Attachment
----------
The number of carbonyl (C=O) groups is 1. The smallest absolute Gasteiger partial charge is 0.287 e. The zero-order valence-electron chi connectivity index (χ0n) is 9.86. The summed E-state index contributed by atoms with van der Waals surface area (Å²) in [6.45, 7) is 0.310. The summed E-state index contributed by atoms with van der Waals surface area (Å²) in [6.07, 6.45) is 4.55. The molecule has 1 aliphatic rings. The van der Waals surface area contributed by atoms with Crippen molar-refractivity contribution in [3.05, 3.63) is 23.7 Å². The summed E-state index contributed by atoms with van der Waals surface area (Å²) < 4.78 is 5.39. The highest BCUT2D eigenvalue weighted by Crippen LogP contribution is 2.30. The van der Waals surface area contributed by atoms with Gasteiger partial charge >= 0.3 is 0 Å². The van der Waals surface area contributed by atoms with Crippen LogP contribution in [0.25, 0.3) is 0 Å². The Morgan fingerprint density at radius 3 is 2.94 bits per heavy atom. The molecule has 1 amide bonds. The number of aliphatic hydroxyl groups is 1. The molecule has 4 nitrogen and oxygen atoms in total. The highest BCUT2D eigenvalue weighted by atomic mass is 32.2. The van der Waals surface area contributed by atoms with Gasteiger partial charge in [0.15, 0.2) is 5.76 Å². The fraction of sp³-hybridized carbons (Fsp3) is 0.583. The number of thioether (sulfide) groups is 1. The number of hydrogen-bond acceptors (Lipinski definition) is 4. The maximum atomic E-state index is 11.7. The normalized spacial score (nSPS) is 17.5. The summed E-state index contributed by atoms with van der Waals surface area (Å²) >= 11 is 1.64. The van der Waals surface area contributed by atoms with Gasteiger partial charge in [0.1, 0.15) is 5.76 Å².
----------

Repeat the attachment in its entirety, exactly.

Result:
The number of carbonyl (C=O) groups is 1. The smallest absolute Gasteiger partial charge is 0.287 e. The zero-order valence-electron chi connectivity index (χ0n) is 9.86. The summed E-state index contributed by atoms with van der Waals surface area (Å²) in [6.45, 7) is 0.310. The summed E-state index contributed by atoms with van der Waals surface area (Å²) in [6.07, 6.45) is 4.55. The molecule has 1 aliphatic rings. The van der Waals surface area contributed by atoms with Crippen molar-refractivity contribution in [3.05, 3.63) is 23.7 Å². The summed E-state index contributed by atoms with van der Waals surface area (Å²) < 4.78 is 5.39. The highest BCUT2D eigenvalue weighted by Crippen LogP contribution is 2.30. The van der Waals surface area contributed by atoms with Gasteiger partial charge >= 0.3 is 0 Å². The van der Waals surface area contributed by atoms with Crippen LogP contribution in [0.25, 0.3) is 0 Å². The Morgan fingerprint density at radius 3 is 2.94 bits per heavy atom. The molecule has 1 amide bonds. The number of aliphatic hydroxyl groups is 1. The molecule has 4 nitrogen and oxygen atoms in total. The highest BCUT2D eigenvalue weighted by atomic mass is 32.2. The van der Waals surface area contributed by atoms with Gasteiger partial charge in [0.15, 0.2) is 5.76 Å². The fraction of sp³-hybridized carbons (Fsp3) is 0.583. The number of thioether (sulfide) groups is 1. The number of hydrogen-bond acceptors (Lipinski definition) is 4. The maximum atomic E-state index is 11.7. The normalized spacial score (nSPS) is 17.5. The summed E-state index contributed by atoms with van der Waals surface area (Å²) >= 11 is 1.64. The van der Waals surface area contributed by atoms with Gasteiger partial charge in [0.1, 0.15) is 5.76 Å².